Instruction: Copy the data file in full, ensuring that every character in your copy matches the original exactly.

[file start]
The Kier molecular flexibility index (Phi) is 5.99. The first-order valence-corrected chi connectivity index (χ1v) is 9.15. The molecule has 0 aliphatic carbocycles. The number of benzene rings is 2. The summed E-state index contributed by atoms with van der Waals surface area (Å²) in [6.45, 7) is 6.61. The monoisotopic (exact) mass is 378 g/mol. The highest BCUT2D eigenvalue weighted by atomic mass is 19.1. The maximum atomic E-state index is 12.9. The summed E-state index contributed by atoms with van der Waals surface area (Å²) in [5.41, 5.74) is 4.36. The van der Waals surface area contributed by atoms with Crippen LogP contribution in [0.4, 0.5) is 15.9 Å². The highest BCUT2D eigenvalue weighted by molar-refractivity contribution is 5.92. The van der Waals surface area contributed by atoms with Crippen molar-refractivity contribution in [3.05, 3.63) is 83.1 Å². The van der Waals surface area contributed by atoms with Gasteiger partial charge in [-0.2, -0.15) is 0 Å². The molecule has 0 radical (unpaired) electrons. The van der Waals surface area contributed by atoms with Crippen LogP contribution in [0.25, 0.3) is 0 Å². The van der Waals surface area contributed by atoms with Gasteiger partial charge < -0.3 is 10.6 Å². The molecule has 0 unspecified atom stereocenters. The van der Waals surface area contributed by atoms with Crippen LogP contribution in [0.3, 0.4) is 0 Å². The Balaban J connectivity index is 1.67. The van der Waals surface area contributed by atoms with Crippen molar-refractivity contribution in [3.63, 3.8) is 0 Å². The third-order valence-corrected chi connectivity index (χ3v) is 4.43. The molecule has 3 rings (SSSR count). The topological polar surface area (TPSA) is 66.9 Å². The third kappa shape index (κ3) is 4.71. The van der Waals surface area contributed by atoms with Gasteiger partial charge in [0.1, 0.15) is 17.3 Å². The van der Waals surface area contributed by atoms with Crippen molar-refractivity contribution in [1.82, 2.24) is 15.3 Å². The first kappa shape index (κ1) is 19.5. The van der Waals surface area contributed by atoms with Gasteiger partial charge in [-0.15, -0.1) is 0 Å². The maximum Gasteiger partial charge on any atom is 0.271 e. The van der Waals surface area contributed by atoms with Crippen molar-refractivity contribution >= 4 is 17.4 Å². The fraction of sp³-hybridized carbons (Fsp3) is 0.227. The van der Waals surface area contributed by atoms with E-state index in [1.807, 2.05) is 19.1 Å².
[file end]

The Kier molecular flexibility index (Phi) is 5.99. The first-order valence-corrected chi connectivity index (χ1v) is 9.15. The molecule has 0 aliphatic carbocycles. The number of benzene rings is 2. The summed E-state index contributed by atoms with van der Waals surface area (Å²) in [6.45, 7) is 6.61. The monoisotopic (exact) mass is 378 g/mol. The highest BCUT2D eigenvalue weighted by atomic mass is 19.1. The maximum atomic E-state index is 12.9. The summed E-state index contributed by atoms with van der Waals surface area (Å²) in [5.41, 5.74) is 4.36. The van der Waals surface area contributed by atoms with Crippen LogP contribution in [0.4, 0.5) is 15.9 Å². The highest BCUT2D eigenvalue weighted by molar-refractivity contribution is 5.92. The van der Waals surface area contributed by atoms with Crippen molar-refractivity contribution in [3.05, 3.63) is 83.1 Å². The van der Waals surface area contributed by atoms with Gasteiger partial charge in [-0.2, -0.15) is 0 Å². The molecule has 0 radical (unpaired) electrons. The van der Waals surface area contributed by atoms with Crippen LogP contribution in [0.25, 0.3) is 0 Å². The van der Waals surface area contributed by atoms with Gasteiger partial charge < -0.3 is 10.6 Å². The molecule has 0 unspecified atom stereocenters. The van der Waals surface area contributed by atoms with Crippen LogP contribution in [0.3, 0.4) is 0 Å². The Balaban J connectivity index is 1.67. The van der Waals surface area contributed by atoms with Crippen molar-refractivity contribution in [3.63, 3.8) is 0 Å². The third-order valence-corrected chi connectivity index (χ3v) is 4.43. The molecule has 3 rings (SSSR count). The topological polar surface area (TPSA) is 66.9 Å². The third kappa shape index (κ3) is 4.71. The van der Waals surface area contributed by atoms with Gasteiger partial charge in [0.1, 0.15) is 17.3 Å². The van der Waals surface area contributed by atoms with Crippen molar-refractivity contribution in [1.82, 2.24) is 15.3 Å². The first kappa shape index (κ1) is 19.5. The van der Waals surface area contributed by atoms with Gasteiger partial charge in [-0.15, -0.1) is 0 Å². The maximum Gasteiger partial charge on any atom is 0.271 e. The van der Waals surface area contributed by atoms with Crippen molar-refractivity contribution >= 4 is 17.4 Å². The fraction of sp³-hybridized carbons (Fsp3) is 0.227. The van der Waals surface area contributed by atoms with E-state index in [1.807, 2.05) is 19.1 Å².